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The words "successors," "members," and "designees," as used in a Release were at issue in Judge Bledsoe's Opinion last week in TaiDoc Technology Corp. v. OK Biotech Co., 2015 NCBC 71 [subscribers can access an enhanced version of this opinion: lexis.com | Lexis Advance].
Plaintiff TaiDoc had settled a related lawsuit previously pending in the Western District of North Carolina in which Defendant OK was not a party. One of the settling parties, an LLC known as Prodigy, obtained a release from TaiDoc that released Prodigy's "predecessors, successors, directors, officers, managers, members . . . and their respective heirs, executors and designees . . . from any and all claims whatsoever brought in, or that could have been brought in the Action. . . whether known or unknown. . . ." Op. ¶4.
OK moved for summary judgment on TaiDoc's claims against it based on the Release. It said that it was a "successor" to Prodigy, a "member" of Prodigy, and also its "designee."
OK argued that it was a successor to Prodigy, and therefore entitled to avail itself of the protection of the Release, because it had purchased a 45% membership interest in Prodigy (a year) after the Release was obtained by Prodigy.
Judge Bledsoe rejected all three of OK's arguments. As to the "successor" argument, he held:
the term 'successors,' as used in the context of the Release Agreement . . . contemplates either a successor legal entity, which stands in the shoes of a party typically through merger, acquisition, or other legal means of succession, or a successor to a person in the testamentary sense, which typically involves a successor standing in the shoes of a predecessor upon a predecessor's incapacity or death.
Particularly astute readers might wonder why it would even make a difference if OK was deemed to be Prodigy's "successor," since TaiDoc's settled claims against Prodigy were undoubtedly different from those which it was bringing against OK. Judge Bledsoe dealt with that point too, holding that:
even if OK Biotech became a legal 'successor' to the release that [the members of Prodigy] obtained under the Release Agreement, that release was only a release of the claims TaiDoc had against [the members of Prodigy] -- not a release of any claims TaiDoc had against OK Biotech at the time of the Release Agreement, or, in particular, of the claims TaiDoc has asserted against OK Biotech in this action.
OK then argued that since it had acquired a membership interest in Prodigy -- a year after the Release was executed -- it was included in the "members" of Prodigy released a year before by TaiDoc.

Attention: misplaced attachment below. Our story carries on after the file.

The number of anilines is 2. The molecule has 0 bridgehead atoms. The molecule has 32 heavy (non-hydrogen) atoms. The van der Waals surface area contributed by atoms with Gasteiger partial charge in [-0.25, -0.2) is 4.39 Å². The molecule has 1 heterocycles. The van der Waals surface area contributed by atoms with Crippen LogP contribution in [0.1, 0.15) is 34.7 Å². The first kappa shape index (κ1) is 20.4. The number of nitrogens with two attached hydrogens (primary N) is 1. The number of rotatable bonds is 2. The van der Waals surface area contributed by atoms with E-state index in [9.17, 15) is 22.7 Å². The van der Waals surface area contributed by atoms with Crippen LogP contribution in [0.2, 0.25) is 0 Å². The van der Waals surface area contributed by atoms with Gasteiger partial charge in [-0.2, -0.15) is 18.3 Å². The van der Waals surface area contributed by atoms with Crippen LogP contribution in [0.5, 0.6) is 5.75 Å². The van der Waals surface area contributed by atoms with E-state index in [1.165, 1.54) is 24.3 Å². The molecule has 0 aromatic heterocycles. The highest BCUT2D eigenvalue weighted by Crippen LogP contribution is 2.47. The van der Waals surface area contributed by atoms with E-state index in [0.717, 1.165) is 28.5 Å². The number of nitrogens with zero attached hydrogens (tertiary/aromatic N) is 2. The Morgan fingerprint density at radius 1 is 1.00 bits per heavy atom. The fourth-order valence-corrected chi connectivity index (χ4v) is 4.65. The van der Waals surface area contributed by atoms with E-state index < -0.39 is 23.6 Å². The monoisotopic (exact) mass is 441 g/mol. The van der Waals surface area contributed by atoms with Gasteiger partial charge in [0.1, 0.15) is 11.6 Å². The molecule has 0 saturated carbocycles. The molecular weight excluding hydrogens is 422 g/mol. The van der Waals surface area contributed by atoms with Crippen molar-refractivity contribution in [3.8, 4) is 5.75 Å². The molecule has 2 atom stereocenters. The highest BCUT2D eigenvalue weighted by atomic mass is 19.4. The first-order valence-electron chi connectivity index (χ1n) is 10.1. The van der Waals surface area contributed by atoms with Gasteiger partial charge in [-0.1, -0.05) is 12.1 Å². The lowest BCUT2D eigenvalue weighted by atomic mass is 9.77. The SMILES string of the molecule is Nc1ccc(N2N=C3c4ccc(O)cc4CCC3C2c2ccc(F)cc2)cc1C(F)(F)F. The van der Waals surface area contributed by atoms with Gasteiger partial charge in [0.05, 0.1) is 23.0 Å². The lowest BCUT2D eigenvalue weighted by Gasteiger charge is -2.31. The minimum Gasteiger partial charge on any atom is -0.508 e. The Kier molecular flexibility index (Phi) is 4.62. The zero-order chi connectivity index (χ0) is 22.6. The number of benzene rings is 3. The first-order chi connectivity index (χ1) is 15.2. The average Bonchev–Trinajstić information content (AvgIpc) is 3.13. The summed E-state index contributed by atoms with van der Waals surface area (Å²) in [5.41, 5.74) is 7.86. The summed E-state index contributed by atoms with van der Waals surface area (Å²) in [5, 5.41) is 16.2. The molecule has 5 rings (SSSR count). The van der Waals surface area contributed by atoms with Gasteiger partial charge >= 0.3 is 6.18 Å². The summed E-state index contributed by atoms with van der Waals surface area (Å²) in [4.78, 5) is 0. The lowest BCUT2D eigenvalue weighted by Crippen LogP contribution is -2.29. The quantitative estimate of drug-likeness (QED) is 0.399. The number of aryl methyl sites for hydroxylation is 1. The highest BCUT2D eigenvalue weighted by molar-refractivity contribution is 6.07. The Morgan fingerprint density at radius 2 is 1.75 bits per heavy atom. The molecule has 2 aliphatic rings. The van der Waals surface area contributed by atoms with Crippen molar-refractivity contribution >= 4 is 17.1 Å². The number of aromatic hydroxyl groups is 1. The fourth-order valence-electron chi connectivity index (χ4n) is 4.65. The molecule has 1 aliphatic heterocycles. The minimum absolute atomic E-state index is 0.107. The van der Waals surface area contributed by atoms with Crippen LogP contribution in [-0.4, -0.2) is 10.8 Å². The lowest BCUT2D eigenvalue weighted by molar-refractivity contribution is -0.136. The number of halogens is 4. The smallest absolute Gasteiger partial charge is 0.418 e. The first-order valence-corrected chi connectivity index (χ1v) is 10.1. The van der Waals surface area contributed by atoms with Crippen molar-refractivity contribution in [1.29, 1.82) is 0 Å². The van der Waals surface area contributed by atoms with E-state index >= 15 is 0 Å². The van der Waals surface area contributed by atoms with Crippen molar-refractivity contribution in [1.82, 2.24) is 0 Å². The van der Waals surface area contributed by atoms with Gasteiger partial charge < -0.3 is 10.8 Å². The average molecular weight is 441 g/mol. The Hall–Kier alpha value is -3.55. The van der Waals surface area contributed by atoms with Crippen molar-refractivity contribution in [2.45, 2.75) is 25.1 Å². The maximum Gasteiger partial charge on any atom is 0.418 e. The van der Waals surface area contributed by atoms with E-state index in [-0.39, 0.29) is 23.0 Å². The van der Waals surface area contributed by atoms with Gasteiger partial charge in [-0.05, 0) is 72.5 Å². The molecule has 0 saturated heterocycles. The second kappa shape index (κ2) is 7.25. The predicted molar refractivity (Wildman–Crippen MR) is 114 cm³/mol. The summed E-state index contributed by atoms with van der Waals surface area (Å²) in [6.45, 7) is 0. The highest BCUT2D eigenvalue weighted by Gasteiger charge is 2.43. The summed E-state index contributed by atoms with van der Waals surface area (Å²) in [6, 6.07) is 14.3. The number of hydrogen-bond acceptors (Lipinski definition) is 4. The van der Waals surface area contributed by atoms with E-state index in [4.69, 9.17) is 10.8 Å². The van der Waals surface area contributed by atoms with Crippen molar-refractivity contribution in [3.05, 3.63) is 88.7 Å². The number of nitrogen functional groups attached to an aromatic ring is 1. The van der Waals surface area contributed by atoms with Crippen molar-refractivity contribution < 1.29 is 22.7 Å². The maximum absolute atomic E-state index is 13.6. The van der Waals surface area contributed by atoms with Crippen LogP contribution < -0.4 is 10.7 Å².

Judge Bledsoe dismissed that argument as "fully absurd," stating that this contention:
leads to the implausible and fully absurd construction that the parties intended that any non-party to the Release Agreement could purchase a release of its liability to TaiDoc -- on any claim whatsoever -- by purchasing a membership interest. . . in Prodigy, without TaiDoc having bargained for or contemplated that party's release from liability.
The word "members" didn't mean "future members," it meant only those persons or entities which were members of Prodigy at the time the Release was signed. Op. ¶¶37-38.
OK hadn't run out of arguments why it was entitled to the benefit of the Release. OK said that it was a "designee" of Prodigy because Prodigy had assigned to it Prodigy's rights under an application to the FDA for a medical device.
That argument had some surface appeal, as the definition of a "designee" in Black's Law Dictionary is a "person who has been designated to perform some duty or carry out some specific role." Op. ¶43 (quoting Black's Law Dictionary 478 (8th ed. 2004)).
Although Judge Bledsoe didn't say that this argument was "fully absurd," or even that it was "pure applesauce," he did say it was "without merit" and scoffed at it a bit, stating that:
[i]n short, OK Biotech argues that Prodigy had the unfettered right to designate any person or entity in the world as its designee for purposes or receiving the benefits of the [Release] and it chose OK Biotech for these purposes.
In the context of the Release, in which the word "designee" appeared in conjunction with "heirs, executors and designees," the Court held that "it is clear that, in context, these three words are intended as similar and related legal terms used to describe types of representatives or successors to a natural person after death." Op. ¶44.
Given that the posture of this ruling was a denial of a Motion for Summary Judgment as opposed to the granting of a Motion to Dismiss the affirmative defense of release, it's not clear whether the issue of the Release remains alive in this case. But it seems pretty much dead, at least to me.
Read other articles on the North Carolina Business Litigation Report, a blog for lawyers focusing on issues of North Carolina business law and the day-to-day practice of business litigation in North Carolina courts.
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